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Intellectual property of website (ex employer)

 
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trevor123
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Joined: 05 Sep 2011
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PostPosted: Tue Sep 06, 2011 3:23 pm    Post subject: Intellectual property of website (ex employer) Reply with quote

Letter 1 :

During employment, and within working hours, you managed for our client a website with the domain name XXXX. This domain name was owned by our client and registered in our clients name.

The website incorporated our clients on-line shop1 through which electronic customer orders and related sales were facilitated and made. In consideration for your management of the website you received a percentage of the net profits from the online shop sales. This was in addition to your salary.

Subsequently without any reference to or authorisation from our client you registered in your name two further domain names YYYY and ZZZZ and relocated2 the online shop from the XXXX website to the other websites.

Notwithstanding your unauthorised action and in the interest of an amicable settlement, or client entered into discussions with you for the purchase of the domain names and a price of ŁAA for each name was agreed and paid. It was a condition of the agreement that you would make the complete and necessary arrangements with the relevant registrar to have the domain names transferred from our name to our clients name. We are instructed that to date you have not completed the transfer of the domain names to our clients name. Accordingly you are in breach of contract. In fact you have only just recently provided our client the passwords relating to the YYYY and ZZZZ websites.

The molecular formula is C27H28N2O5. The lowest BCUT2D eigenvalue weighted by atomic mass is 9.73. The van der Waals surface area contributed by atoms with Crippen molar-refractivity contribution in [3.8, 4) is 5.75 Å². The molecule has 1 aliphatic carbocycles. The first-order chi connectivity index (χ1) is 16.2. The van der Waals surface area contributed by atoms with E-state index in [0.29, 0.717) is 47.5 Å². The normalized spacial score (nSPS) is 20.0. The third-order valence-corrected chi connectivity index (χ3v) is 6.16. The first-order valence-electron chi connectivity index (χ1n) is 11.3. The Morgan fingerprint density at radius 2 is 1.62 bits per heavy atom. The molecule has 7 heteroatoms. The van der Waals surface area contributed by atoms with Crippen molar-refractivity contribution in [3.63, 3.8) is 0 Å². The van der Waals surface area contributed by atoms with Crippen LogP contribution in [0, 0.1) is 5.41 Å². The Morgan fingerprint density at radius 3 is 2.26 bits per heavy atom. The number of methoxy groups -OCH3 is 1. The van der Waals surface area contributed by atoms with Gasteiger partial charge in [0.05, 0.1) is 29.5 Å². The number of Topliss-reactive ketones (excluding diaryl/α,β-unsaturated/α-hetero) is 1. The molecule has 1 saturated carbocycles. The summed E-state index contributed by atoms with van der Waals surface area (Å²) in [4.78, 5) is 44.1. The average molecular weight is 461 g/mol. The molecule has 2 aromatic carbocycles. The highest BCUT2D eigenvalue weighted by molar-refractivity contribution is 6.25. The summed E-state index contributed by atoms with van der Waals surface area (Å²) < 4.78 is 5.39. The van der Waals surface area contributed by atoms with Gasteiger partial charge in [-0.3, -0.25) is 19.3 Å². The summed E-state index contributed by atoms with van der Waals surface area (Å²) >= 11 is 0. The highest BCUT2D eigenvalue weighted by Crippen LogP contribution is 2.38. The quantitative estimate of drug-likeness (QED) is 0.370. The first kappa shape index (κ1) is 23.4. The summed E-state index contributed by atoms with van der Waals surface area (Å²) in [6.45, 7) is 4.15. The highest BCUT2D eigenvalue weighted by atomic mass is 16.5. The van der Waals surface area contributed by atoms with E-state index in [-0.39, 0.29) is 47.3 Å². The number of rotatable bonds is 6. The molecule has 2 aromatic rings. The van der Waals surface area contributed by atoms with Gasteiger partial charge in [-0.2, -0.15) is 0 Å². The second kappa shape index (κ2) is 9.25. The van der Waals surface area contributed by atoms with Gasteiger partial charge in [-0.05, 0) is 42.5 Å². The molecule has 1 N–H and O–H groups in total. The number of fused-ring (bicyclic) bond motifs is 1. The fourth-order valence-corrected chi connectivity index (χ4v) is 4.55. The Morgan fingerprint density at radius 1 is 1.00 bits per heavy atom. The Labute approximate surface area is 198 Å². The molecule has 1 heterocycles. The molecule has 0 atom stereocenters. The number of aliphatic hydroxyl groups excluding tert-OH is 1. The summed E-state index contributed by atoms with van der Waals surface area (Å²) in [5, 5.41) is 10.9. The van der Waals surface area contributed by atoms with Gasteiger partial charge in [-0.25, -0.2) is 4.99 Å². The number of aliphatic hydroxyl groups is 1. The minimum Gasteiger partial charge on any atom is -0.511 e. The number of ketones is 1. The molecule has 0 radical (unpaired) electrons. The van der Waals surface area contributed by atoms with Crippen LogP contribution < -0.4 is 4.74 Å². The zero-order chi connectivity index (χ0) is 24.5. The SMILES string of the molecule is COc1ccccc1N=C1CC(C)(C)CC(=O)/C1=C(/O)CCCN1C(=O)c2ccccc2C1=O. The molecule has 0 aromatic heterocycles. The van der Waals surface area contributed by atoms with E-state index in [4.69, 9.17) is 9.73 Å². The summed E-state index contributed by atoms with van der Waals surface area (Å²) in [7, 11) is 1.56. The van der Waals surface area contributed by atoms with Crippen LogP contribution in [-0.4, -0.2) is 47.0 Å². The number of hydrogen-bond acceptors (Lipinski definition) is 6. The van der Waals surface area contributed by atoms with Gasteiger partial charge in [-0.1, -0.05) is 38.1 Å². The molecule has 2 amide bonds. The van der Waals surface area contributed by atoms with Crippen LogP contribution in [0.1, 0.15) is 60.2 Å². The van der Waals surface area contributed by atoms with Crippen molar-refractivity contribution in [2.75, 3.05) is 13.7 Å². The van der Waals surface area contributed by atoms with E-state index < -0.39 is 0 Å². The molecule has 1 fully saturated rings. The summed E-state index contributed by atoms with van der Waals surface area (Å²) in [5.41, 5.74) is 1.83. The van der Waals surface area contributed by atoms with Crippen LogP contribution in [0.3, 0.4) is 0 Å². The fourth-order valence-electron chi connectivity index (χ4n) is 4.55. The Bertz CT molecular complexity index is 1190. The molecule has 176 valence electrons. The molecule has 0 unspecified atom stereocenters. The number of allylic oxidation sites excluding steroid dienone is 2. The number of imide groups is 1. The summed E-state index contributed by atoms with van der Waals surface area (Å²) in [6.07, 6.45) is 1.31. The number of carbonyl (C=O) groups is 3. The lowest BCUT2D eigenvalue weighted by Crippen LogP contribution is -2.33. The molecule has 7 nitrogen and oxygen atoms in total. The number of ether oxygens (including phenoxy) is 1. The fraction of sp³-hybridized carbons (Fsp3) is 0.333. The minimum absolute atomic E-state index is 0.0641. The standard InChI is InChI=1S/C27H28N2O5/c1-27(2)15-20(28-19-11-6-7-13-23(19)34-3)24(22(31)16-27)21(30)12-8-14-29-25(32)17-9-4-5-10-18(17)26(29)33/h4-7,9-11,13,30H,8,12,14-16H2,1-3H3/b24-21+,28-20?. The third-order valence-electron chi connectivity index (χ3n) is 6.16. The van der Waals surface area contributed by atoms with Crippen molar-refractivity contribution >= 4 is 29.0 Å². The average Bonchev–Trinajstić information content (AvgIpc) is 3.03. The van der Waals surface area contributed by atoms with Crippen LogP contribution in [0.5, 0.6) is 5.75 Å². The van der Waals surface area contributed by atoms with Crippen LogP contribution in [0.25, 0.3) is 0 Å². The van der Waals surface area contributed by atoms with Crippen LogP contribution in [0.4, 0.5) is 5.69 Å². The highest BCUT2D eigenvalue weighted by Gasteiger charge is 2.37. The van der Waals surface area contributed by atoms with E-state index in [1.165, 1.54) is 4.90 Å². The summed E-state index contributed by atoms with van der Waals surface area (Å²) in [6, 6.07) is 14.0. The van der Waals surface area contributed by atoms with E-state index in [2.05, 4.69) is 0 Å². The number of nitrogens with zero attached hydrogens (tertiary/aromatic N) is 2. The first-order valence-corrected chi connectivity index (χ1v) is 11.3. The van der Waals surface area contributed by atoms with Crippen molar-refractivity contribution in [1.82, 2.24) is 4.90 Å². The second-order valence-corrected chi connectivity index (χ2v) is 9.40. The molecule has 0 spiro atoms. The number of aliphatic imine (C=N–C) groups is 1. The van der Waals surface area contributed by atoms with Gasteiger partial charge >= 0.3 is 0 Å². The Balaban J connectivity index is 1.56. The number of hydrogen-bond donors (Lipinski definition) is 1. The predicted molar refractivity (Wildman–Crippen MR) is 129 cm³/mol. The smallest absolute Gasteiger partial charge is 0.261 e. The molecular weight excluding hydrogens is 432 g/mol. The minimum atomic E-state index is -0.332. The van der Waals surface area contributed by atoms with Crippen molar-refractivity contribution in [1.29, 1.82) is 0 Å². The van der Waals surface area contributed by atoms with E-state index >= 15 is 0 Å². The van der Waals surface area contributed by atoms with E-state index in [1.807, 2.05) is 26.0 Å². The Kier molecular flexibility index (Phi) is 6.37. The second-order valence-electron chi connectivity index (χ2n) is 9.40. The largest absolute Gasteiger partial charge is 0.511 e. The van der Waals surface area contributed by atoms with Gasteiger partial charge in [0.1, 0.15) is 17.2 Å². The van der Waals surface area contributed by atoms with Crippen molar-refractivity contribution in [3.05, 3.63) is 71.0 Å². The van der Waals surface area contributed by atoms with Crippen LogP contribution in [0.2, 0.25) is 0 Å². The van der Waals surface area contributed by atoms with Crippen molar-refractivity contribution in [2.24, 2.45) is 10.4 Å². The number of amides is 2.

You have had more than sufficient and or reasonable time to perform your obligations under the agreement. Our client requires that within fourteen days after the date of this letter you take action to complete the transfer the domain names to our clients name and liaise with our client in this regard. Our client requires that the transfer of the domain names is completed within 21 days after the date of this letter.

Our client hopes that this matter can be resolved amicably and quickly without the need to take formal legal action. Our client has been advised that it is entitled to make a claim for damages and/or specific performance. Further, our client may, if necessary, make an application for an injunction seeking to prohibit you from dealing with the domain names. You will appreciate formal legal action will be costly and in the event this becomes necessary our client will seek to recover its legal costs from you. Lastly, we reserve our clients right to any other remedy or procedure to which it may have recourse against you arising from your unauthorised action and the content of this letter is ‘without prejudice’ to the same.

We look forward to receiving your acknowledgement to this letter as soon as possible together with your confirmation that you are taking appropriate action to transfer the domain names to our client.



Reply 1 :

After receiving this, I called up and explained how this had caused many arguments and my boss had asked me to sign it across on many occasions and I refused to. I asked to cease communications with myself as I didn’t appreciate the threats of legal actions etc.


Letter 2 :

We write further to your telephone conversation with our offices on the DATE. We enclose a copy of our attendance note recording what you said. (They made a mistake here and sent me an attendance note of what my ex employer said)